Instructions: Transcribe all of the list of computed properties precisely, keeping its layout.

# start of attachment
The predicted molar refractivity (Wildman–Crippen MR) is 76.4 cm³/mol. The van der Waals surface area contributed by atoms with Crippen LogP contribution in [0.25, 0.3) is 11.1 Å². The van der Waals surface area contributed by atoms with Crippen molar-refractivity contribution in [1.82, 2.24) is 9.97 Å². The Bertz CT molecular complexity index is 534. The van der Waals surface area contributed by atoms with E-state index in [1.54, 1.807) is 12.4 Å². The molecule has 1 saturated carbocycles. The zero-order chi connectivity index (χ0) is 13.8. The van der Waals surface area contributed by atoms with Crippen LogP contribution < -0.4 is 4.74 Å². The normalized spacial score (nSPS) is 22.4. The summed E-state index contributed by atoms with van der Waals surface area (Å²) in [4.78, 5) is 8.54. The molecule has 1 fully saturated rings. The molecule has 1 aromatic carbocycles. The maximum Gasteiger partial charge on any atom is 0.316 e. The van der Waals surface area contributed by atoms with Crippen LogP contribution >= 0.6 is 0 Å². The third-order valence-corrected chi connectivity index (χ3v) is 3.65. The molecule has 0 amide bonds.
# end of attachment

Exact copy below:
The predicted molar refractivity (Wildman–Crippen MR) is 76.4 cm³/mol. The van der Waals surface area contributed by atoms with Crippen LogP contribution in [0.25, 0.3) is 11.1 Å². The van der Waals surface area contributed by atoms with Crippen molar-refractivity contribution in [1.82, 2.24) is 9.97 Å². The Bertz CT molecular complexity index is 534. The van der Waals surface area contributed by atoms with E-state index in [1.54, 1.807) is 12.4 Å². The molecule has 1 saturated carbocycles. The zero-order chi connectivity index (χ0) is 13.8. The van der Waals surface area contributed by atoms with Crippen LogP contribution < -0.4 is 4.74 Å². The normalized spacial score (nSPS) is 22.4. The summed E-state index contributed by atoms with van der Waals surface area (Å²) in [4.78, 5) is 8.54. The molecule has 1 fully saturated rings. The molecule has 1 aromatic carbocycles. The maximum Gasteiger partial charge on any atom is 0.316 e. The van der Waals surface area contributed by atoms with Crippen LogP contribution >= 0.6 is 0 Å². The third-order valence-corrected chi connectivity index (χ3v) is 3.65. The molecule has 0 amide bonds.